Storytellers' Foundation community organizer Sarah Panofsky with an ideas map created at a public gathering last Monday.

Storytellers' Foundation community organizer Sarah Panofsky with an ideas map created at a public gathering last Monday.

Mapping out literacy

A literacy forum in the Kispiox has identified a need for safe and comfortable spaces where people can learn.

A need for safe and comfortable spaces where people can learn in outlying communities was one of the issues raised at a public gathering held at the Anspayaxw Community School in Kispiox Village last Monday.

About 30 people attended the meeting, organized by the Hazelton-based literacy group Storytellers’ Foundation, to discuss ways of improving literacy in communities surrounding the Hazeltons.

Storytellers’ community organizer Sarah Panofsky said the meeting started with a discussion about the true meaning of literacy.

“The first part of the evening was the discussion of what literacy is, and challenging people to move beyond the simple understanding of literacy as reading and writing and mathematics to literacy as fundamentally the skills, knowledge and confidence that we need to live empowered and engaged lives,” Panofsky said.

People at the meeting were encouraged to write down the ways that literacy touched their own lives.

On different coloured sheets of paper, they also identified the types of people in their communities with the greatest literacy needs, and suggestions of ways to address them.

The notes and suggestions were then posted to a large poster to make a map.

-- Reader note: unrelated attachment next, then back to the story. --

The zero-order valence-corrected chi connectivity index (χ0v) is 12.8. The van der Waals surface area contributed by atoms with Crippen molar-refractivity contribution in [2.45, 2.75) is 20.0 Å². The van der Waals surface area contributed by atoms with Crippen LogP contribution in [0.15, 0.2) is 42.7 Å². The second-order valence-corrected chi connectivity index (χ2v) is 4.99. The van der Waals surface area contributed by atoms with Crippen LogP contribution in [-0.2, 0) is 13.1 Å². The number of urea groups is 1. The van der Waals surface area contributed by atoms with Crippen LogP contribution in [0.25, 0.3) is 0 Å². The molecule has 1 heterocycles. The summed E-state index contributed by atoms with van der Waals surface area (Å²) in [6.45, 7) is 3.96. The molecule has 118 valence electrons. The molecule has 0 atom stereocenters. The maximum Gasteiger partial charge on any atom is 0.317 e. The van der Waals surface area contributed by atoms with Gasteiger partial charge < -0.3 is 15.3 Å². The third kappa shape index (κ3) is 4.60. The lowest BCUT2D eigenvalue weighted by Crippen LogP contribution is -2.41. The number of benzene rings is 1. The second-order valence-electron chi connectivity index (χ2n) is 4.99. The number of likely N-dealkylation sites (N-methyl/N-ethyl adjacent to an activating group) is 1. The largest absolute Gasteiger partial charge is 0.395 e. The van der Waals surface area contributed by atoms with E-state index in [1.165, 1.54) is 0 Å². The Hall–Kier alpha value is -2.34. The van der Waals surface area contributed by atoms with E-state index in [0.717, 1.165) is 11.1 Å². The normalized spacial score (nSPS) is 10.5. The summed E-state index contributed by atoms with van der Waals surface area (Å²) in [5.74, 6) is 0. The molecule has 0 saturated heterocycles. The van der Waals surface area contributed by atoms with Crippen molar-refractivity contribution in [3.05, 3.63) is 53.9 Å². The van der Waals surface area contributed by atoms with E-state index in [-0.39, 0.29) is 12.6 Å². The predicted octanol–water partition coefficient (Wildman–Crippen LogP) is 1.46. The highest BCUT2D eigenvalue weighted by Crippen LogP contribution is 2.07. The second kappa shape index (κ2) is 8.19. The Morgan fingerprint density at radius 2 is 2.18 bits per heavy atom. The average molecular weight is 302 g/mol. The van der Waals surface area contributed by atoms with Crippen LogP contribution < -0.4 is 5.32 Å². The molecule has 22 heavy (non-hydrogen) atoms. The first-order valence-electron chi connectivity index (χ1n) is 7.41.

“People put [their suggestions] up on this map so that people started to conceive of literacy not only happening in the library but also in their aunty’s house, out on the land, in gardens within the wilp, which is the traditional family structure of the Gitxsan,” Panofsky said.

Feedback from the group identified safe places for people to meet were needed to facilitate literacy and learning.

Ideas like game nights, gatherings around food and activities for people of all ages, such as storytelling, were raised by the group.

Storytellers’ also used the gathering as an opportunity to seek feedback on a tutoring program it is launching this winter.

The program will aim to bring together experienced educators with other community members who want to contribute.

“We are hearing from more unlikely leaders, maybe people who haven’t even graduated from high school themselves but who have basically strong reading and writing skills, who would like this opportunity to learn and to give back,” she said.

“Our hope is to pair these two up.”

The program will be launched in Glen Vowell and Kispiox Village after the training takes place in January.